The Special Challenges of Retiring From a Business You Own
RETIRING is challenging for almost everyone. But if you’re a small-business owner, preparing to hand your company to your children can create an even bigger knot of anxiety–worries about financial security, the legacy of your life’s work and the prospects for your offspring. The process can touch everything from spreadsheet-driven company valuations to awkward talks about your children’s limitations. It can demand the technical knowledge of a C.P.A. and the soft skills of a psychologist.
“One of the first questions you have to ask yourself is, ‘Do I have financial security if my kids run this business into the ground?'” said Kelly A. LeCouvie, a Toronto-based consultant with the Family Business Consulting Group. “It’s a possibility. You may have enormous faith in your children, and often that perception reflects reality, but sometimes it doesn’t.”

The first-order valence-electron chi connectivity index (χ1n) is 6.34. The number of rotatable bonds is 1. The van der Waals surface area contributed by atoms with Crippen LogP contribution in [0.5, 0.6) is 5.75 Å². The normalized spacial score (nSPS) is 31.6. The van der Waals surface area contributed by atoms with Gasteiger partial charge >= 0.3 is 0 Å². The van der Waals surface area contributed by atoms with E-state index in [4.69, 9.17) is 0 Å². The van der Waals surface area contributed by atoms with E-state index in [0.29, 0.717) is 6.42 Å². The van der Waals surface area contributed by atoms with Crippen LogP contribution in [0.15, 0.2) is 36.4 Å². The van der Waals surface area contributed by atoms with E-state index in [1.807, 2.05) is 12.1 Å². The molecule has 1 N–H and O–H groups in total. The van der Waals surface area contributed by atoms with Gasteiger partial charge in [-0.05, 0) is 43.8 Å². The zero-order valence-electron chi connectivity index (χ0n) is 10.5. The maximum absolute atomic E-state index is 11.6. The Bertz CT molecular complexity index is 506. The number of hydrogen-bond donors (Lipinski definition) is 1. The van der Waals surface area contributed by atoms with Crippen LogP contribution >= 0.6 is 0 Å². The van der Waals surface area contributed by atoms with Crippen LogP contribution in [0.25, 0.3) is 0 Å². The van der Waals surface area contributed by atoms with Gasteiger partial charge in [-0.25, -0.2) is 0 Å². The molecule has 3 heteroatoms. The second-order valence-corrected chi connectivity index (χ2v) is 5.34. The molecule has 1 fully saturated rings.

More business owners may soon be faced with such uncomfortable questions. In a 2007 report, the United States Census Bureau found that a third of small-business owners were 55 years or older and that about a quarter of small businesses were family-owned.
For people who want their children to take over their businesses, consultants like Ms. LeCouvie stress the importance of planning–the further ahead, the better. Adequate time enables smooth succession and lets people compensate for deficits. Perhaps the parent needs a few years to put more money aside or the child needs to get more training or meet more customers. read more
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